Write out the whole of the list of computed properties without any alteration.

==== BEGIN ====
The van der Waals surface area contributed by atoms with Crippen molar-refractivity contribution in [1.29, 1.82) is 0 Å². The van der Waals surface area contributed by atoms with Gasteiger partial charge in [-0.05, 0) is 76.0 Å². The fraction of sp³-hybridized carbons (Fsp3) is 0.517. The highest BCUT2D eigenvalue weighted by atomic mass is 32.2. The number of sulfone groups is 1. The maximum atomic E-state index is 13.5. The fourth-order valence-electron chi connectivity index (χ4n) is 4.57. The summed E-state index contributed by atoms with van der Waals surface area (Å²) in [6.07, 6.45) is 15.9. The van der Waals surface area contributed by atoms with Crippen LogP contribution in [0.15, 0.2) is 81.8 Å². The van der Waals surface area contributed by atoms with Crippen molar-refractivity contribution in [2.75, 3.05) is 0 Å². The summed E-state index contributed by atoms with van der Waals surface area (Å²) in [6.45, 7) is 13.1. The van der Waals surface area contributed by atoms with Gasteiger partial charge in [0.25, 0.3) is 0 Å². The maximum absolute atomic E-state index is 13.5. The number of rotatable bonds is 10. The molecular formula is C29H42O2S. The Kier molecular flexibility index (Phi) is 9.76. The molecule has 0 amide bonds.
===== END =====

The van der Waals surface area contributed by atoms with Crippen molar-refractivity contribution in [1.29, 1.82) is 0 Å². The van der Waals surface area contributed by atoms with Gasteiger partial charge in [-0.05, 0) is 76.0 Å². The fraction of sp³-hybridized carbons (Fsp3) is 0.517. The highest BCUT2D eigenvalue weighted by atomic mass is 32.2. The number of sulfone groups is 1. The maximum atomic E-state index is 13.5. The fourth-order valence-electron chi connectivity index (χ4n) is 4.57. The summed E-state index contributed by atoms with van der Waals surface area (Å²) in [6.07, 6.45) is 15.9. The van der Waals surface area contributed by atoms with Crippen LogP contribution in [0.15, 0.2) is 81.8 Å². The van der Waals surface area contributed by atoms with Crippen molar-refractivity contribution in [2.75, 3.05) is 0 Å². The summed E-state index contributed by atoms with van der Waals surface area (Å²) in [6.45, 7) is 13.1. The van der Waals surface area contributed by atoms with Gasteiger partial charge in [0.25, 0.3) is 0 Å². The maximum absolute atomic E-state index is 13.5. The number of rotatable bonds is 10. The molecular formula is C29H42O2S. The Kier molecular flexibility index (Phi) is 9.76. The molecule has 0 amide bonds.